General admission to the conference is $105. The cost is $35 for students. Registration must be completed in advance through the WRRC website, and Thursday, Feb. 28, is the last day for registration.
Beyond the 'Door of No Return'
"Dance with Games, Strings and Rhythms"A Black History Month Cultural Celebration
6:30 and 7:30 p.m., Friday, March 1; 2 ,3, 6:30 and 7:30 p.m., Saturday, March 2
Dunbar Cultural Center, 325 W. Second St.
When African slaves were forced onto ships headed to the Americas, they went through what was known as the "door of no return." The Barbea Williams Performing Company hopes to take you back through that door to explore an African culture that is rarely taught in the U.S. When coming to the Americas, Africans brought with them games, dances and stories. Williams has created a dance piece that incorporates all three into a storyline aimed at teaching life lessons that "were established in the traditional African society.""You're going to feel very connected in terms of the story that's being told, the dance that takes us to the Americas. It's all tied in together," Williams said.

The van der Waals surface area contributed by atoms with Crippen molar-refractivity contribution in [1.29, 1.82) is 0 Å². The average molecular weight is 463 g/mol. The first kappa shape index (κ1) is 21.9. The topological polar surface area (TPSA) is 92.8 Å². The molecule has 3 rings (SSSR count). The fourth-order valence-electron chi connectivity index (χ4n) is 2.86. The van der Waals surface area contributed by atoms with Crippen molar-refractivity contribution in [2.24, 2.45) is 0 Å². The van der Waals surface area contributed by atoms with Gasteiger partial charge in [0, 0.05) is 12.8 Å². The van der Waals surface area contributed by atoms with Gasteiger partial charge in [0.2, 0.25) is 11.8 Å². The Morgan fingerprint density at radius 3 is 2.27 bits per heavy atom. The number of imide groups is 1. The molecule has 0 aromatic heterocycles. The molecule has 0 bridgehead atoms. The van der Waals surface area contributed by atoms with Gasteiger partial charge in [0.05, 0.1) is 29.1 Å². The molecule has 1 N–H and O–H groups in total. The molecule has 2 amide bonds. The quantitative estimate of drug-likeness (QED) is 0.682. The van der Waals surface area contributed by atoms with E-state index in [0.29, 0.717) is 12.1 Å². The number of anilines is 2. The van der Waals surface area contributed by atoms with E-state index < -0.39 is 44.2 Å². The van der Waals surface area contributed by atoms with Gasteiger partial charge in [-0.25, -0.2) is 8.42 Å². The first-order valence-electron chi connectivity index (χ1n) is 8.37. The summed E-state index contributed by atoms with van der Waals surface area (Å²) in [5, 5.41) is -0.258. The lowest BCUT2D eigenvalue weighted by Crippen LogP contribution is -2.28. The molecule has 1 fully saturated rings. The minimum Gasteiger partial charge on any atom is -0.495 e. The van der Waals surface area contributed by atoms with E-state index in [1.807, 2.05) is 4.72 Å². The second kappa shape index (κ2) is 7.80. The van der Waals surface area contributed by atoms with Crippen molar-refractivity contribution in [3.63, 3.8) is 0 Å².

Many of the African stories being told were lost over time but have been rediscovered. Williams' goal is to share Africa's contribution to the world with people in the U.S.
"It gives you a perspective on Africa that we have not had in our lifetime and we're just beginning to get," Williams said. "It breaks down a lot of misconceptions, of blatant lies. It's nice to be able to tell stories like this. It takes us behind and beyond that door of no return."
The performance will begin with a workshop in which guests will learn about African culture and learn how to get involved in the story.
Advance tickets are $10 for adults and $5 for children. At the door, they're $12 and $7.